There are a lot of things that go into building a website, but the piece that's almost universally overlooked and underestimated in the design process is the content. The stuff that people go to your website for — key messages, images, videos, calls to action — can be overlooked in the pursuit of establishing wireframes and user flows. While it seems crazy, it happens Every. Single. Time. As a result, projects often go overbudget and past due, and everyone scrambles.
So, why does content always get the short end of the stick? Content seems easy — since it's just a bunch of words and images — but, in fact, it's the hardest part.
Content Is Who You Are
Even the most self-aware organizations aren't always prepared to articulate this in writing. They've rarely tackled the difficult work of fleshing out their key marketing messages or how to map different audience segments and products, and current marketing materials aren't sufficient replacements for a messaging strategy.
Strategy is as much about figuring out what you don't want to say as it is what you do want to say. If organizations don't know their customers' pain points, how their customers benefit from using their product or service, which features matter to which personas, and how to whittle down key messages to three to four primary points, they've got work to do.
Content Is a Team Sport
While the number of cooks in your content kitchen may vary depending on the project, the words — and visual media — will likely have to be reviewed and approved by multiple parties before they go live. From marketing specialists and brand managers to legal staff and compliance personnel, content is a contact sport. This means content can become a logistical nightmare and can expose the internal conflicts and priorities that inevitably come from siloed departments.
Clients often need guidance in creating efficient processes. They need a content workflow that makes it easy to review the latest work and collaborate in real time, while having someone to moderate conflicts and ground them in strategy.
Content Is Hard
Writing for digital is complex. You must be well-versed in best practices, how readers consume content online, as well as the language and messages that resonate with your audience. Niche industries require immersing yourself in the concepts and terminology of their business. While everyone can write, not everyone can write as well as experts trained for this task.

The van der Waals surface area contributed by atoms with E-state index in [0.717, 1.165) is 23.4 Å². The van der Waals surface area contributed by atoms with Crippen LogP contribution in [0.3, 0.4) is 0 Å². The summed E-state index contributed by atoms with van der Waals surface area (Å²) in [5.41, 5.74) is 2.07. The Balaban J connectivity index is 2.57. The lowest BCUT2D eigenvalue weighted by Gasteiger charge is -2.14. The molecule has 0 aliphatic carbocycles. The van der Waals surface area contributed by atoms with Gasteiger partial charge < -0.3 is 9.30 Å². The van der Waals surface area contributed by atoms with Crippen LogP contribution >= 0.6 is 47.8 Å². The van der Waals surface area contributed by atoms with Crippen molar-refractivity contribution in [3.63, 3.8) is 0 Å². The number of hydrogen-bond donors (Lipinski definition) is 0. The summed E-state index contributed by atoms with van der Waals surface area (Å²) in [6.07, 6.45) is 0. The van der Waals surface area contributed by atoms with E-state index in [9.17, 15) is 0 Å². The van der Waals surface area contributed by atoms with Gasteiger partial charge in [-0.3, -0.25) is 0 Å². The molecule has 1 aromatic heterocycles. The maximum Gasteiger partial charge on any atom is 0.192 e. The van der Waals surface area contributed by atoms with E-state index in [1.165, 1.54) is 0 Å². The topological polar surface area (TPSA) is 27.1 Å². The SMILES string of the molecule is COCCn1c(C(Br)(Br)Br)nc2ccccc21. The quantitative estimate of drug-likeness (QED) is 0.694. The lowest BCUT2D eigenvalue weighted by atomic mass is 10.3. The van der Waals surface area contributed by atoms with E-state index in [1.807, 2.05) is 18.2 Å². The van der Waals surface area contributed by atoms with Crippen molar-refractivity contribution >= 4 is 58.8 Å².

Another challenge of writing for websites is the parameters and restrictions of the wireframes or designs. In a perfect "content-first" world, we'd have copy fully approved before developing the look and feel of the page. However, that's rarely the case. There's more to writing than just the writing part. If you don't give your writers the time and budget to dig in and do their best work, you're going to end up with subpar copy and endless rounds of revisions.
Content Needs Experts
You don't have to be a great writer to contribute to the content. Some of the most important people in the process may not have any formal writing experience at all. They're often called subject matter experts (SMEs) — and they can make or break your project as much as any line of code can.
Finding the right SMEs is essential for accuracy. If you're working on a website with multiple product or service lines, you may need to track down multiple SMEs to gather their knowledge and expertise. Making sure you identify the right SMEs upfront and baking in enough time to involve them in the process is crucial.
Content Takes Time
Doing the actual content writing can be the final piece of the puzzle. Delivering accurate, compelling and effective content requires a well-thought-out strategy that ensures your copywriters aren't just shooting in the dark. Make sure to provide them with an editorial style guide, the user research and the emotional needs of your target personas, as well as the purpose of each page they're working on.
All this strategy takes time. Unfortunately, many teams don't plan for all the time that goes into creating truly strategic content. Ironically, that often means more time spent at the end of the project trying to navigate why nothing fits into the already-approved designs. At the end of the day, if you're just giving your copywriters a bunch of boxes to fill in with words, you aren't setting them up for success.
Content Deserves Better
The reality is that content strategy doesn't fit neatly into the design process of most teams. It's not a single deliverable or document that can be easily measured and scoped for. There's a lot of ambiguity involved, but that's even more reason to spend time up front getting it right. Because your content deserves better.